While LEED-ND, like other LEED programs at the US Green Building Council, is best known for certifying new green development, its founders always foresaw other uses for the system, including as a planning tool.  LEED-ND isn’t perfect (for example, I wish it awarded more credit for historic preservation and the integration of nature into neighborhood development), but it’s the best set of national metrics that we have for estimating a development’s – or a neighborhood’s - comprehensive environmental performance.  In practice, we supplement LEED’s standards with additional neighborhood planning goals not sufficiently covered in the system.

  Paseo Verde, Philadelphia, assisted by an NRDC partnership (courtesy of Jonathan Rose Cos.)

We also take care to assure that the relevant municipalities are included, so that they can consider appropriate infrastructure investments and permitting processes during the implementation phase.  Each of these communities then becomes a model for others to emulate:

  • In Indianapolis, a partnership comprising NRDC, the Mapleton-Fall Creek Development Corporation, LISC, and other entities created a strategy to build local capacity for sustainable practices while pursuing context-appropriate infill development supported by pocket parks.  Because of the partnership’s efforts, the Mapleton-Fall Creek neighborhood has been designated as a district of special emphasis in the city’s comprehensive plan.
  • In Philadelphia, NRDC assisted the Asociación Puertorriqueños en Marcha, LISC, and the Jonathan Rose Companies in greening a transit-oriented, affordable apartment complex that is now the highest-rated green development in the country under LEED-ND.
  • In Boston, we worked with the Codman Square Neighborhood Development Corporation, TNT Neighbors United and LISC on plans to convert a 42-acre degraded neighborhood into one of the city’s environmental leaders with deepplanning area, Mapleton-Fall Creek, Indianapolis (courtesy of Mapleton Fall Creek Development Corporation) energy retrofits of its existing building stock, new green buildings, and a redeveloped green street leading to the neighborhood’s new transit station.  The neighborhood was able to leverage the partnership’s planning effort into a foundation grant to assist the plan’s implementation.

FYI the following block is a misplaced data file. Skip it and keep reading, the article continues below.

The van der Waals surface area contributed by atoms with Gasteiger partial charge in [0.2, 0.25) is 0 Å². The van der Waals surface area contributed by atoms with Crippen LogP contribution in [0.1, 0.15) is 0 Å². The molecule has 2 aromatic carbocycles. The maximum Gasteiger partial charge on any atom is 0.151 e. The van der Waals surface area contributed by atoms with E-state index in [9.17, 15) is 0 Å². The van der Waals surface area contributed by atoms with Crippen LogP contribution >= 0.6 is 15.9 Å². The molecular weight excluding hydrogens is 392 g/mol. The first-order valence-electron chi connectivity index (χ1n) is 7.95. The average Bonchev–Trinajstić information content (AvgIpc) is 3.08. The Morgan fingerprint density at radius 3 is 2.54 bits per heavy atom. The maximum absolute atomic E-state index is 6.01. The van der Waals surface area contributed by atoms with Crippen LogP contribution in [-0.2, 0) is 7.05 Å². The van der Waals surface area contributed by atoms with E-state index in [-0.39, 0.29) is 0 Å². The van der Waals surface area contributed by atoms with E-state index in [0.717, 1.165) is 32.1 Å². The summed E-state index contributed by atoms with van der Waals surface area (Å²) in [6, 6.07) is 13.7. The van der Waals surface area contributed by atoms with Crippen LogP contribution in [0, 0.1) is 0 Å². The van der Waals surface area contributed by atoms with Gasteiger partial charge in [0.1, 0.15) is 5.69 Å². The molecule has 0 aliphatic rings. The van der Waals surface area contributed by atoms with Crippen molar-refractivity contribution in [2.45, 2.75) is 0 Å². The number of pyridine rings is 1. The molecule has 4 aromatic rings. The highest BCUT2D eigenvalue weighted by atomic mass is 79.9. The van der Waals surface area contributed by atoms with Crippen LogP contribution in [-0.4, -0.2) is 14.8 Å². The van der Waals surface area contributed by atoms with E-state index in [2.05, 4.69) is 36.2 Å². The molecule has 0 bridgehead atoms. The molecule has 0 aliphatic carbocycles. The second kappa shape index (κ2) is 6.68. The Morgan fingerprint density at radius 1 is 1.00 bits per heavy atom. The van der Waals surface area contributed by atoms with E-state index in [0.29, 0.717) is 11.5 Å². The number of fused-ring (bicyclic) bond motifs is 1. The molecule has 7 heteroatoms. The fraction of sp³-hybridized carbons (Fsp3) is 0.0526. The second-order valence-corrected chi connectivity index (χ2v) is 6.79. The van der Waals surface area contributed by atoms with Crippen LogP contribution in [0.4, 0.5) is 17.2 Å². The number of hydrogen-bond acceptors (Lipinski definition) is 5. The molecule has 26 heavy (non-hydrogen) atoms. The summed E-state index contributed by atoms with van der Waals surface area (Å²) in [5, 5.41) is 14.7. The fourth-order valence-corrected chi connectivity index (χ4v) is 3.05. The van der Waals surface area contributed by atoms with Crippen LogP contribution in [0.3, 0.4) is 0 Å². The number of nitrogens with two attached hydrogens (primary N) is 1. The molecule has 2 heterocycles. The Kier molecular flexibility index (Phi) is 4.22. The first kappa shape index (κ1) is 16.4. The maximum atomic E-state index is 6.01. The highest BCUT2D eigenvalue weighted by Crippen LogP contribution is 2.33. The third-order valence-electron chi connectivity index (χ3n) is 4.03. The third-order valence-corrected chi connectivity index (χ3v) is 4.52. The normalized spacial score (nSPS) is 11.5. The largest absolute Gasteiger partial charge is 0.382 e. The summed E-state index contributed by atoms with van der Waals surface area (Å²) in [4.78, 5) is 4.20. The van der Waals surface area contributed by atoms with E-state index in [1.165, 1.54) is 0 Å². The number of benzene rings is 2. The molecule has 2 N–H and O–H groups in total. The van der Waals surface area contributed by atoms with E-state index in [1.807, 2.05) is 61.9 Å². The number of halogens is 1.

• In Los Angeles, a robust partnership including the Little Tokyo Service Center, NRDC, LISC, Mithun, Enterprise Community Partners and several additional organizations are helping the country’s most important Japanese-American neighborhood – located downtown, three blocks from City Hall at the junction of two major transit lines – protect and enhance its cultural identity while absorbing new development, building more walkable streets, and incorporating new green infrastructure for energy and water management.  (Watch for a future article on the impressive progress made so far in Little Tokyo.)
  • In Ithaca, New York, NRDC helped Agora Development undertake a massive analytical review of all the city’s major planning, transportation, and development guidance so that Ithaca’s policies will become more supportive of green neighborhoods; among the recommendations are focusing development near existing infrastructure; establishing land-use density minimums; removing minimum off-street parking requirements; and providing incentives for green development.

In addition to these five, we are currently investigating potential collaborations in two more cities.

At NRDC, our Green Neighborhoods initiative supports the institution’s broader Urban Solutions strategy by directly helping underserved populations restore disinvested neighborhoods, putting a human face on sustainability; developing and testing innovative solutions to place-based problems; building model practices for community development corporations and municipalities to emulate; and guiding the implementation of LEED-ND, which NRDC co-founded and helped develop.